Everyone needs to go barefooted or wear vibrams!!!


charlesdowney said...

That’s a common reaction I get to my Vibram Five Fingers. Others include, “Hey can you run in those?” (Yes). Or, “Do they feel weird? Is it hard to adjust to them?” (Not really and No — its like being barefoot!). And of course, “What are those? And where can I get them?”

Blue Cross

Unknown said...

Justin & Shel, thanks for the tips. I've been washing them in the machine almost weekly and (1) it doesn't really solve the problem and (2) the seams are already starting to wear after three months. I'll have to check out your solutions.


youngblood.carl said...

I've worn a solid dime sized hole in my KSOs in less than 5 months of daily use. I'm less than thrilled.

R K @ Health Matters To Me said...

I had a brief stint with VFFs a few years ago and found that they didn't fit well. I have fairly wide feet and long toes that are kind of funky shaped thanks to wearing soccer shoes for much of my life -- this didn't seem to work with VFFs unfortunately. Maybe I just need to try on several pairs like Aaron did.

For now, I hike and backpack (weights up to 60 lbs) with my homemade tire sandals, which are absolutely awesome. They're made from go-cart tires, so the tread is pretty thin yet very durable, and I still feel the changing terrain below me as I walk. Also, my legs get incredibly strong very quick from the proper biomechanics this footwear encourages.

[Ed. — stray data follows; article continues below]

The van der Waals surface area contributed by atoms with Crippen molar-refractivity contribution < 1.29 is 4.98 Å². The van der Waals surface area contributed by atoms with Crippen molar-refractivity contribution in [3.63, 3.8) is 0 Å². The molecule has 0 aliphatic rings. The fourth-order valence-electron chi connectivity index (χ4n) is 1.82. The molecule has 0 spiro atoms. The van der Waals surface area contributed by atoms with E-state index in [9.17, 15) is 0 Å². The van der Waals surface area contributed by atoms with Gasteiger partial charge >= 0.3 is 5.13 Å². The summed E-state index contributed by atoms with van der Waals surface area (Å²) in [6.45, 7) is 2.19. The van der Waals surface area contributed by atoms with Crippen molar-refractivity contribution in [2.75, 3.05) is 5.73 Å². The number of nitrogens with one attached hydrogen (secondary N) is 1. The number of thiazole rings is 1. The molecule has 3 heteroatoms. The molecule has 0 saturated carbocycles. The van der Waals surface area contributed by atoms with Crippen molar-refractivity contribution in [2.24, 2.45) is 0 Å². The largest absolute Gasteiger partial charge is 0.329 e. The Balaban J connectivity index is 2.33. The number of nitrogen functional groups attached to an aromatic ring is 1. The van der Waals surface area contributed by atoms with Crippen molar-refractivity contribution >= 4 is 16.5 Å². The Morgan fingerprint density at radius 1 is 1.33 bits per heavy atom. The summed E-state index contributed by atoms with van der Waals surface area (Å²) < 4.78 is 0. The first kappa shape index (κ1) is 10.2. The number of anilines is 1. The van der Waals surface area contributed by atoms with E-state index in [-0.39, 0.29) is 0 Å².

I posted a picture on my blog a while back. The straps are from old bicycle innertubes and work great.

JBG said...

shel, what are you using as foot powder?

I have now read this long commentary,

and found it, and things it links to, to have much useful information with good face validity.

StephenB said...

How can people run in these? I like mine, will have to try the smaller steps, but I'd have no clue how to run miles in them.

Stephan Guyenet said...


If you send me an e-mail, we can discuss the idea of an interview.


That is just awesome. Have you ever posted a tutorial for making those?

Anonymous said...

I recommend walking barefoot around the house for a few months before getting serious about barefoot trekking.

R K @ Health Matters To Me said...


I haven't posted a tire sandals tutorial yet. Maybe I'll do that in the near future ...